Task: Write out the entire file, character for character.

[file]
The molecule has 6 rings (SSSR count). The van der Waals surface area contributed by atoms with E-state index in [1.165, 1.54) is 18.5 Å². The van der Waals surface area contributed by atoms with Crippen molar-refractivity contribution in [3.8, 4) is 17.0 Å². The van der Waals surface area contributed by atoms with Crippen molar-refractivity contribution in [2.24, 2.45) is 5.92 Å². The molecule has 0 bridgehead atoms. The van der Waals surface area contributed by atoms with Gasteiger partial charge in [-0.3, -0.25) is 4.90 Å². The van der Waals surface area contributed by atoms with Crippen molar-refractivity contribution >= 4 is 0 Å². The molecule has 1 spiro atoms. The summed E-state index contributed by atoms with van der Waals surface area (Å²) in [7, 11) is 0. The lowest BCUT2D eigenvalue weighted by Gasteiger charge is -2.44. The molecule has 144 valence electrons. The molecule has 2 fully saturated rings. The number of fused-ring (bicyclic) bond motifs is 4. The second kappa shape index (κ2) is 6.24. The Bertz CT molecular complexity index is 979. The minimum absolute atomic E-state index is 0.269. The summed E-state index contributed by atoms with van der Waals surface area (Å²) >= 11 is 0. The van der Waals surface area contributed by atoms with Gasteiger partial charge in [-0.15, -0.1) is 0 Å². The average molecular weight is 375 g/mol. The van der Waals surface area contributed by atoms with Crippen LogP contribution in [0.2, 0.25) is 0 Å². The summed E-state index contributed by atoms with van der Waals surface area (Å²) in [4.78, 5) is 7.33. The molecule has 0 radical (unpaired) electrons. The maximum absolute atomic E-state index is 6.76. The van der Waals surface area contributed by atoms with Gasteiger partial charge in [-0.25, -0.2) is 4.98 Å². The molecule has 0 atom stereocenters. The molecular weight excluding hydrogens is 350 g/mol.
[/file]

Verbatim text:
The molecule has 6 rings (SSSR count). The van der Waals surface area contributed by atoms with E-state index in [1.165, 1.54) is 18.5 Å². The van der Waals surface area contributed by atoms with Crippen molar-refractivity contribution in [3.8, 4) is 17.0 Å². The van der Waals surface area contributed by atoms with Crippen molar-refractivity contribution in [2.24, 2.45) is 5.92 Å². The molecule has 0 bridgehead atoms. The van der Waals surface area contributed by atoms with Gasteiger partial charge in [-0.3, -0.25) is 4.90 Å². The van der Waals surface area contributed by atoms with Crippen molar-refractivity contribution >= 4 is 0 Å². The molecule has 1 spiro atoms. The summed E-state index contributed by atoms with van der Waals surface area (Å²) in [7, 11) is 0. The lowest BCUT2D eigenvalue weighted by Gasteiger charge is -2.44. The molecule has 144 valence electrons. The molecule has 2 fully saturated rings. The number of fused-ring (bicyclic) bond motifs is 4. The second kappa shape index (κ2) is 6.24. The Bertz CT molecular complexity index is 979. The minimum absolute atomic E-state index is 0.269. The summed E-state index contributed by atoms with van der Waals surface area (Å²) >= 11 is 0. The van der Waals surface area contributed by atoms with Gasteiger partial charge in [-0.15, -0.1) is 0 Å². The average molecular weight is 375 g/mol. The van der Waals surface area contributed by atoms with Crippen LogP contribution in [0.2, 0.25) is 0 Å². The summed E-state index contributed by atoms with van der Waals surface area (Å²) in [4.78, 5) is 7.33. The molecule has 0 radical (unpaired) electrons. The maximum absolute atomic E-state index is 6.76. The van der Waals surface area contributed by atoms with Gasteiger partial charge in [-0.25, -0.2) is 4.98 Å². The molecule has 0 atom stereocenters. The molecular weight excluding hydrogens is 350 g/mol.